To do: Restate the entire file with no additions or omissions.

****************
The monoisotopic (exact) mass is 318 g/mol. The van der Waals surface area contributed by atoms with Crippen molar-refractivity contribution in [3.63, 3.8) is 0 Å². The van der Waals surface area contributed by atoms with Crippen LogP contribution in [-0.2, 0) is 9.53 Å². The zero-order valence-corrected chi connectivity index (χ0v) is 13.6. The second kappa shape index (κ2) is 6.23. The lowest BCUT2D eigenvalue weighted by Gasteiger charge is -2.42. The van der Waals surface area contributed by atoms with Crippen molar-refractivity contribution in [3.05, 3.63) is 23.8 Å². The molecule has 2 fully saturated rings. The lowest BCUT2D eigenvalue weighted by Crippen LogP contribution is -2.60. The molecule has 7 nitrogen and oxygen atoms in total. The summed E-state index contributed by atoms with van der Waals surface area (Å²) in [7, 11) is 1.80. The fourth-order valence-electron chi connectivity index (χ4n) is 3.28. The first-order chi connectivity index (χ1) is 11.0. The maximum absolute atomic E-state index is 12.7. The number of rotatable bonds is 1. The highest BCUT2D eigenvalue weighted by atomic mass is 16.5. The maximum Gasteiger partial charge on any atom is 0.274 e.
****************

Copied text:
The monoisotopic (exact) mass is 318 g/mol. The van der Waals surface area contributed by atoms with Crippen molar-refractivity contribution in [3.63, 3.8) is 0 Å². The van der Waals surface area contributed by atoms with Crippen LogP contribution in [-0.2, 0) is 9.53 Å². The zero-order valence-corrected chi connectivity index (χ0v) is 13.6. The second kappa shape index (κ2) is 6.23. The lowest BCUT2D eigenvalue weighted by Gasteiger charge is -2.42. The van der Waals surface area contributed by atoms with Crippen molar-refractivity contribution in [3.05, 3.63) is 23.8 Å². The molecule has 2 fully saturated rings. The lowest BCUT2D eigenvalue weighted by Crippen LogP contribution is -2.60. The molecule has 7 nitrogen and oxygen atoms in total. The summed E-state index contributed by atoms with van der Waals surface area (Å²) in [7, 11) is 1.80. The fourth-order valence-electron chi connectivity index (χ4n) is 3.28. The first-order chi connectivity index (χ1) is 11.0. The maximum absolute atomic E-state index is 12.7. The number of rotatable bonds is 1. The highest BCUT2D eigenvalue weighted by atomic mass is 16.5. The maximum Gasteiger partial charge on any atom is 0.274 e.